[Chart courtesy of MarketWatch.com]
1. Moving the Markets
There was a lot of movement in the markets today that only resulted in minimal changes at the closing bell. Markets stayed flat after a roller coaster ride of reactions to reports from the ECB and decisions regarding oil.
Lots of buzz about the European Union today! News came in that the European Central Bank cut its deposit rate further into negative territory, expanded its bond-buying program and lowered the benchmark refinancing rate to zero. The bank cut its deposit rate to -0.4% from -0.3% and the main refinancing rate was cut by 5 points to 0%, at a meeting in Frankfurt.
Wall Street is still hoping the ECB will deliver on its promises to inject fresh stimulus into the ailing eurozone economy and spark a much-needed rise in dangerously low inflation. For the time being, the positive market reaction in Europe lasted about 15 minutes before the indexes tanked with the German DAX vacillating intra-day over 5%.
Crude oil declined on reports a meeting between major oil producers set for March 20 was unlikely to happen.
In the domestic economy, jobless claims offered a boost of optimism for investors as they fell to a five-month low of 259,000, suggesting layoffs are shrinking and the minimum wage labor market is on a steady footing.
2. ETFs in the Spotlight
In case you missed the announcement and description of this section, you can read it here again.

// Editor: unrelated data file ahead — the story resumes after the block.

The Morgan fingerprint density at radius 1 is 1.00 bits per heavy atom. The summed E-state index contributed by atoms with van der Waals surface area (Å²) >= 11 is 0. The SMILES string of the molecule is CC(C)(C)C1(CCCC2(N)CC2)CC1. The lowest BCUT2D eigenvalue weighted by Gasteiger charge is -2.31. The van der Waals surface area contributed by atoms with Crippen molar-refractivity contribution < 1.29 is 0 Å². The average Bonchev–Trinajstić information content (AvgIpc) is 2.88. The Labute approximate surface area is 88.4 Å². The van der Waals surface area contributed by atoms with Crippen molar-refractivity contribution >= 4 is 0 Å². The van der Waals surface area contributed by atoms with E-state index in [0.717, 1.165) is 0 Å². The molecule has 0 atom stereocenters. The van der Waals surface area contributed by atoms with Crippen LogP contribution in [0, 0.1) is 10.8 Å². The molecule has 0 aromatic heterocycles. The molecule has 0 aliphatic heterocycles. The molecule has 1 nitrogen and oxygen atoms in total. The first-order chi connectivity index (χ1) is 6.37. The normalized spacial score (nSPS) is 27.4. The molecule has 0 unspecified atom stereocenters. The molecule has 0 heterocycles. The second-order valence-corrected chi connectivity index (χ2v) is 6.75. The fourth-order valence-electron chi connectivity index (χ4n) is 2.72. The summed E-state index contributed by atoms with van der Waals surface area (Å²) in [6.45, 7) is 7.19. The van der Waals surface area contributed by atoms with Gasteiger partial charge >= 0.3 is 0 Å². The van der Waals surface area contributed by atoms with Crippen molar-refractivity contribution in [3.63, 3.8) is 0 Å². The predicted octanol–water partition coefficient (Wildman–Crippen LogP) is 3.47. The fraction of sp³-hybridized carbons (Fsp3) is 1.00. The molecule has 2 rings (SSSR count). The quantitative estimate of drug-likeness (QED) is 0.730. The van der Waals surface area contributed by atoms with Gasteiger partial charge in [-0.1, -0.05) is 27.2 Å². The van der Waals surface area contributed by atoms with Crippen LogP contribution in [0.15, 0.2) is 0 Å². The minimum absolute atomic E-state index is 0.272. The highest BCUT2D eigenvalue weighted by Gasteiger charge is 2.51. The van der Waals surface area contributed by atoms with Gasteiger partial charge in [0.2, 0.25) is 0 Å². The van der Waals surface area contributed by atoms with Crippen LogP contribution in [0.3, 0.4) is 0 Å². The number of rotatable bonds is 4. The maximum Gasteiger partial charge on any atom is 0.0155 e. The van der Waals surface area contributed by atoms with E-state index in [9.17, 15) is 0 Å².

It features 10 broadly diversified ETFs from my HighVolume list as posted every Monday. Furthermore, they are screened for the lowest MaxDD% number meaning they have been showing better resistance to temporary sell offs than all others over the past year.
Here are the 10 candidates:
The above table simply demonstrates the magnitude with which some of the ETFs are fluctuating in regards to their positions above or below their respective individual trend lines (%M/A). A break below, represented by a negative number, shows weakness, while a break above, represented by a positive percentage, shows strength.
For hundreds of ETF/Mutual fund choices, be sure to reference Thursday’s StatSheet.
Year to date, here’s how the above candidates have fared so far:
Again, the first table above shows the position of the various ETFs in relation to their respective long term trend lines (%M/A), while the second one tracks their trailing sell stops in the “Off High” column. The “Action” column will signal a “Sell” once the -7.5% point has been taken out in the “Off High” column.
3. Trend Tracking Indexes (TTIs)
Our Domestic Trend Tracking Index (TTI) changed again only slightly with no effect on our current bearish stance.
Here’s how we ended up:
Domestic TTI: -0.80% (last close -0.68%)—Sell signal effective 11/13/2015
International TTI: -5.69% (last close -5.58%)—Sell signal effective 8/21/2015
Disclosure: I am obliged to inform you that I, as well as advisory clients of mine, own some of these listed ETFs. Furthermore, they do not represent a specific investment recommendation for you, they merely show which ETFs from the universe I track are falling within the guidelines specified.